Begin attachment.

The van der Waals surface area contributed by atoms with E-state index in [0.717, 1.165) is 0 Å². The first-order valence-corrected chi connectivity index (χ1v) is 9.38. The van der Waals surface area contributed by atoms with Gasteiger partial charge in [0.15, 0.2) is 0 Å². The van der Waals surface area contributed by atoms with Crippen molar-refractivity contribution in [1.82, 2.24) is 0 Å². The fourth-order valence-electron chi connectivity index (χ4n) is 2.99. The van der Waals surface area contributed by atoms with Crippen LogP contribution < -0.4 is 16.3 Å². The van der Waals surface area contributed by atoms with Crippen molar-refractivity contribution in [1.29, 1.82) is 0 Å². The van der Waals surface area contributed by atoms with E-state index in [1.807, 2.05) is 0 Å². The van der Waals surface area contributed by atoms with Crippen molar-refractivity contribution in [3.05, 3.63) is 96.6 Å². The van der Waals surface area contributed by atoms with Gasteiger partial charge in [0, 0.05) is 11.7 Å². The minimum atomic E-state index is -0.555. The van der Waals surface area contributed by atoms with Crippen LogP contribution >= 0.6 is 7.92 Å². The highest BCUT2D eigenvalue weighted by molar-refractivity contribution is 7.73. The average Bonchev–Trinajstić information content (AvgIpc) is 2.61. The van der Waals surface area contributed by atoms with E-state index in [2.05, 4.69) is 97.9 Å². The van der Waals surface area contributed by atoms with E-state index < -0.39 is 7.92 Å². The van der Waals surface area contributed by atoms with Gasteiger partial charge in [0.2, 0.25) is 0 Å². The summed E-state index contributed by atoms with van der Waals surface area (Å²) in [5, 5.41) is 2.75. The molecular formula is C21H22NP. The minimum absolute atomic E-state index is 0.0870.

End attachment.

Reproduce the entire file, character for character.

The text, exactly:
The van der Waals surface area contributed by atoms with E-state index in [0.717, 1.165) is 0 Å². The first-order valence-corrected chi connectivity index (χ1v) is 9.38. The van der Waals surface area contributed by atoms with Gasteiger partial charge in [0.15, 0.2) is 0 Å². The van der Waals surface area contributed by atoms with Crippen molar-refractivity contribution in [1.82, 2.24) is 0 Å². The fourth-order valence-electron chi connectivity index (χ4n) is 2.99. The van der Waals surface area contributed by atoms with Crippen LogP contribution < -0.4 is 16.3 Å². The van der Waals surface area contributed by atoms with Crippen molar-refractivity contribution in [1.29, 1.82) is 0 Å². The van der Waals surface area contributed by atoms with E-state index in [1.807, 2.05) is 0 Å². The van der Waals surface area contributed by atoms with Crippen molar-refractivity contribution in [3.05, 3.63) is 96.6 Å². The van der Waals surface area contributed by atoms with Gasteiger partial charge in [0, 0.05) is 11.7 Å². The minimum atomic E-state index is -0.555. The van der Waals surface area contributed by atoms with Crippen LogP contribution >= 0.6 is 7.92 Å². The highest BCUT2D eigenvalue weighted by molar-refractivity contribution is 7.73. The average Bonchev–Trinajstić information content (AvgIpc) is 2.61. The van der Waals surface area contributed by atoms with E-state index in [2.05, 4.69) is 97.9 Å². The van der Waals surface area contributed by atoms with E-state index < -0.39 is 7.92 Å². The van der Waals surface area contributed by atoms with Gasteiger partial charge in [0.2, 0.25) is 0 Å². The summed E-state index contributed by atoms with van der Waals surface area (Å²) in [5, 5.41) is 2.75. The molecular formula is C21H22NP. The minimum absolute atomic E-state index is 0.0870.